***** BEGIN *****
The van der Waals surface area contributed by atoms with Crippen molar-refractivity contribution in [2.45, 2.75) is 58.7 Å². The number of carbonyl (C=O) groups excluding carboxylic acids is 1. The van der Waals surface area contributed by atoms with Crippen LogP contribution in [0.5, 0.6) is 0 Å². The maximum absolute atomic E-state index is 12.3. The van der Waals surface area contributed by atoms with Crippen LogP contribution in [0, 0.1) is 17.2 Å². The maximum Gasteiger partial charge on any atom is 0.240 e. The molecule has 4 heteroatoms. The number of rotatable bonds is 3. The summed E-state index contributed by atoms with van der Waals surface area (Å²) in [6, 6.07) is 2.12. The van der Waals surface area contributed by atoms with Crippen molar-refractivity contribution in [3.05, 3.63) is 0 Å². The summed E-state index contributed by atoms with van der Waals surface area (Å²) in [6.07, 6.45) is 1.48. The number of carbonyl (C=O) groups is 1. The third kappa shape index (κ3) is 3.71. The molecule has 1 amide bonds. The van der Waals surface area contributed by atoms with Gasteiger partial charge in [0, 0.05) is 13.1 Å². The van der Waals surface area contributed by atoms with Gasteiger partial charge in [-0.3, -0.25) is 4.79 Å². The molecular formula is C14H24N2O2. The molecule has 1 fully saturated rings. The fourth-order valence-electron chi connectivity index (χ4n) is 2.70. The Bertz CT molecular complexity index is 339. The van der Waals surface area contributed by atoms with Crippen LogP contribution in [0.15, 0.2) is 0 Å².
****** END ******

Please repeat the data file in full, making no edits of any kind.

The van der Waals surface area contributed by atoms with Crippen molar-refractivity contribution in [2.45, 2.75) is 58.7 Å². The number of carbonyl (C=O) groups excluding carboxylic acids is 1. The van der Waals surface area contributed by atoms with Crippen LogP contribution in [0.5, 0.6) is 0 Å². The maximum absolute atomic E-state index is 12.3. The van der Waals surface area contributed by atoms with Crippen LogP contribution in [0, 0.1) is 17.2 Å². The maximum Gasteiger partial charge on any atom is 0.240 e. The molecule has 4 heteroatoms. The number of rotatable bonds is 3. The summed E-state index contributed by atoms with van der Waals surface area (Å²) in [6, 6.07) is 2.12. The van der Waals surface area contributed by atoms with Crippen molar-refractivity contribution in [3.05, 3.63) is 0 Å². The summed E-state index contributed by atoms with van der Waals surface area (Å²) in [6.07, 6.45) is 1.48. The number of carbonyl (C=O) groups is 1. The third kappa shape index (κ3) is 3.71. The molecule has 1 amide bonds. The van der Waals surface area contributed by atoms with Gasteiger partial charge in [0, 0.05) is 13.1 Å². The van der Waals surface area contributed by atoms with Gasteiger partial charge in [-0.3, -0.25) is 4.79 Å². The molecular formula is C14H24N2O2. The molecule has 1 fully saturated rings. The fourth-order valence-electron chi connectivity index (χ4n) is 2.70. The Bertz CT molecular complexity index is 339. The van der Waals surface area contributed by atoms with Crippen LogP contribution in [0.15, 0.2) is 0 Å².